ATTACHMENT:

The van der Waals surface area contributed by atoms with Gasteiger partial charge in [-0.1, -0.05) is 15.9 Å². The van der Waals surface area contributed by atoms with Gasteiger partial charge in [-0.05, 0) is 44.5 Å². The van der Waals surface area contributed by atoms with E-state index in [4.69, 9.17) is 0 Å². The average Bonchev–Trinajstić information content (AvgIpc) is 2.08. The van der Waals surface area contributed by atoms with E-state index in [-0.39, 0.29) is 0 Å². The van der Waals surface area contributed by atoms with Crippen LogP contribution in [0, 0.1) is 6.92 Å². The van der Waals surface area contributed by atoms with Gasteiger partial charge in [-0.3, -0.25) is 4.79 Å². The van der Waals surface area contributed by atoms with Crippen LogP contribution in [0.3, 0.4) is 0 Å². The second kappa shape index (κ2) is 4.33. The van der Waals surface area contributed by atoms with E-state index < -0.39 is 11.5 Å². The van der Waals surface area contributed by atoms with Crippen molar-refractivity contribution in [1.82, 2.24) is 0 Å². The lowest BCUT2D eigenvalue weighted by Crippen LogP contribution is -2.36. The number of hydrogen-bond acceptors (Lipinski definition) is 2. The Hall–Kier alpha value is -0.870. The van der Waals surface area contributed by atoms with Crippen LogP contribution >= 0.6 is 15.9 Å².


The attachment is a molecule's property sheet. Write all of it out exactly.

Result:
The van der Waals surface area contributed by atoms with Gasteiger partial charge in [-0.1, -0.05) is 15.9 Å². The van der Waals surface area contributed by atoms with Gasteiger partial charge in [-0.05, 0) is 44.5 Å². The van der Waals surface area contributed by atoms with E-state index in [4.69, 9.17) is 0 Å². The average Bonchev–Trinajstić information content (AvgIpc) is 2.08. The van der Waals surface area contributed by atoms with E-state index in [-0.39, 0.29) is 0 Å². The van der Waals surface area contributed by atoms with Crippen LogP contribution in [0, 0.1) is 6.92 Å². The van der Waals surface area contributed by atoms with Gasteiger partial charge in [-0.3, -0.25) is 4.79 Å². The van der Waals surface area contributed by atoms with Crippen LogP contribution in [0.3, 0.4) is 0 Å². The second kappa shape index (κ2) is 4.33. The van der Waals surface area contributed by atoms with E-state index < -0.39 is 11.5 Å². The van der Waals surface area contributed by atoms with Crippen molar-refractivity contribution in [1.82, 2.24) is 0 Å². The lowest BCUT2D eigenvalue weighted by Crippen LogP contribution is -2.36. The number of hydrogen-bond acceptors (Lipinski definition) is 2. The Hall–Kier alpha value is -0.870. The van der Waals surface area contributed by atoms with Crippen LogP contribution >= 0.6 is 15.9 Å².